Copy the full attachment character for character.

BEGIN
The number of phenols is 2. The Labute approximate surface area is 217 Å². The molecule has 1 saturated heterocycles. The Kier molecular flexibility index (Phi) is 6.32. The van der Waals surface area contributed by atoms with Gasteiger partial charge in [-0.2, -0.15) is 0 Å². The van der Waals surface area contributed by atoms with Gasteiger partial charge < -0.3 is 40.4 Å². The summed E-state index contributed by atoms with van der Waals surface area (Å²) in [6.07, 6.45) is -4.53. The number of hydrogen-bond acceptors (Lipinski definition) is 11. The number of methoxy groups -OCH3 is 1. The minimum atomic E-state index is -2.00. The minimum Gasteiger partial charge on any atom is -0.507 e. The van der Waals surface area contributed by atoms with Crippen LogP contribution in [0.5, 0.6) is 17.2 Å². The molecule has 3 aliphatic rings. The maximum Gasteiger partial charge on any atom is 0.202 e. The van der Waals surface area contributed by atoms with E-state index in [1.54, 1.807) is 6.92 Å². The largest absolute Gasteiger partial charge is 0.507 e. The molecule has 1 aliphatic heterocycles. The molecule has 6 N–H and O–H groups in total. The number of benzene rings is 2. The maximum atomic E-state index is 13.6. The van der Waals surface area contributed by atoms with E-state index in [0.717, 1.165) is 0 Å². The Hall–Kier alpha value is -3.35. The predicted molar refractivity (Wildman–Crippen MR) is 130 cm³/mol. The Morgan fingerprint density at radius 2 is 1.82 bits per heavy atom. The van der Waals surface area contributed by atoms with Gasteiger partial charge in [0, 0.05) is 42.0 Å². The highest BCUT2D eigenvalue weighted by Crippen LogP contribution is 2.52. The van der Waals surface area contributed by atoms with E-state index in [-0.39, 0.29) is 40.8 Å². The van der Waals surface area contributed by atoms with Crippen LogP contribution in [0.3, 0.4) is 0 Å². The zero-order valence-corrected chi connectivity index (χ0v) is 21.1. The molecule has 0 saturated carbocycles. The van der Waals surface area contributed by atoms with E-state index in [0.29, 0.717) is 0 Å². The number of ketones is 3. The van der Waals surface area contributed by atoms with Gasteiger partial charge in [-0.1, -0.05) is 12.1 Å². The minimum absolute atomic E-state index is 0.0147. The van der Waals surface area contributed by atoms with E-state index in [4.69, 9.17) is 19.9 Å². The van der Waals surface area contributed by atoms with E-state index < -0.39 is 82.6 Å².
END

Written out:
The number of phenols is 2. The Labute approximate surface area is 217 Å². The molecule has 1 saturated heterocycles. The Kier molecular flexibility index (Phi) is 6.32. The van der Waals surface area contributed by atoms with Gasteiger partial charge in [-0.2, -0.15) is 0 Å². The van der Waals surface area contributed by atoms with Gasteiger partial charge < -0.3 is 40.4 Å². The summed E-state index contributed by atoms with van der Waals surface area (Å²) in [6.07, 6.45) is -4.53. The number of hydrogen-bond acceptors (Lipinski definition) is 11. The number of methoxy groups -OCH3 is 1. The minimum atomic E-state index is -2.00. The minimum Gasteiger partial charge on any atom is -0.507 e. The van der Waals surface area contributed by atoms with Crippen LogP contribution in [0.5, 0.6) is 17.2 Å². The molecule has 3 aliphatic rings. The maximum Gasteiger partial charge on any atom is 0.202 e. The van der Waals surface area contributed by atoms with E-state index in [1.54, 1.807) is 6.92 Å². The largest absolute Gasteiger partial charge is 0.507 e. The molecule has 1 aliphatic heterocycles. The molecule has 6 N–H and O–H groups in total. The number of benzene rings is 2. The maximum atomic E-state index is 13.6. The van der Waals surface area contributed by atoms with E-state index in [0.717, 1.165) is 0 Å². The Hall–Kier alpha value is -3.35. The predicted molar refractivity (Wildman–Crippen MR) is 130 cm³/mol. The Morgan fingerprint density at radius 2 is 1.82 bits per heavy atom. The van der Waals surface area contributed by atoms with Gasteiger partial charge in [0, 0.05) is 42.0 Å². The highest BCUT2D eigenvalue weighted by Crippen LogP contribution is 2.52. The van der Waals surface area contributed by atoms with E-state index in [-0.39, 0.29) is 40.8 Å². The van der Waals surface area contributed by atoms with Crippen LogP contribution in [0.3, 0.4) is 0 Å². The zero-order valence-corrected chi connectivity index (χ0v) is 21.1. The molecule has 0 saturated carbocycles. The van der Waals surface area contributed by atoms with E-state index in [0.29, 0.717) is 0 Å². The number of ketones is 3. The van der Waals surface area contributed by atoms with Gasteiger partial charge in [-0.1, -0.05) is 12.1 Å². The minimum absolute atomic E-state index is 0.0147. The van der Waals surface area contributed by atoms with E-state index in [4.69, 9.17) is 19.9 Å². The van der Waals surface area contributed by atoms with E-state index < -0.39 is 82.6 Å².